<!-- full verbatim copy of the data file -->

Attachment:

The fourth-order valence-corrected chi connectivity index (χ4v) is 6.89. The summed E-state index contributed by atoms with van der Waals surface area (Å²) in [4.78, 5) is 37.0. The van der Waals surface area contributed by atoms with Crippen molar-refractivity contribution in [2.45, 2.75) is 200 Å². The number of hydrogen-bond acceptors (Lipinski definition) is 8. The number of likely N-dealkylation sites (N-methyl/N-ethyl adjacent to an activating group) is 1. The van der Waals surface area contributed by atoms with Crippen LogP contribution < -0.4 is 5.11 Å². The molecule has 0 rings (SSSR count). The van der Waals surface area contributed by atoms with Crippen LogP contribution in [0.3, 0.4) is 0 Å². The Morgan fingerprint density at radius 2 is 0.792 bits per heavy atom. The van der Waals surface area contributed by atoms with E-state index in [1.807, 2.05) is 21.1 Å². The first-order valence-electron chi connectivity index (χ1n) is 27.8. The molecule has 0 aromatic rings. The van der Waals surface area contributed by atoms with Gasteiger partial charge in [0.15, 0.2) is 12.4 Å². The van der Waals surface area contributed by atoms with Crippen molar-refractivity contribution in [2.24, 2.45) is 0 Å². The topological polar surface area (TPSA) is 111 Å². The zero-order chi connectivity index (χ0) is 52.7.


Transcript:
The fourth-order valence-corrected chi connectivity index (χ4v) is 6.89. The summed E-state index contributed by atoms with van der Waals surface area (Å²) in [4.78, 5) is 37.0. The van der Waals surface area contributed by atoms with Crippen molar-refractivity contribution in [2.45, 2.75) is 200 Å². The number of hydrogen-bond acceptors (Lipinski definition) is 8. The number of likely N-dealkylation sites (N-methyl/N-ethyl adjacent to an activating group) is 1. The van der Waals surface area contributed by atoms with Crippen LogP contribution < -0.4 is 5.11 Å². The molecule has 0 rings (SSSR count). The van der Waals surface area contributed by atoms with Crippen LogP contribution in [0.3, 0.4) is 0 Å². The Morgan fingerprint density at radius 2 is 0.792 bits per heavy atom. The van der Waals surface area contributed by atoms with E-state index in [1.807, 2.05) is 21.1 Å². The first-order valence-electron chi connectivity index (χ1n) is 27.8. The molecule has 0 aromatic rings. The van der Waals surface area contributed by atoms with Gasteiger partial charge in [0.15, 0.2) is 12.4 Å². The van der Waals surface area contributed by atoms with Crippen molar-refractivity contribution in [2.24, 2.45) is 0 Å². The topological polar surface area (TPSA) is 111 Å². The zero-order chi connectivity index (χ0) is 52.7.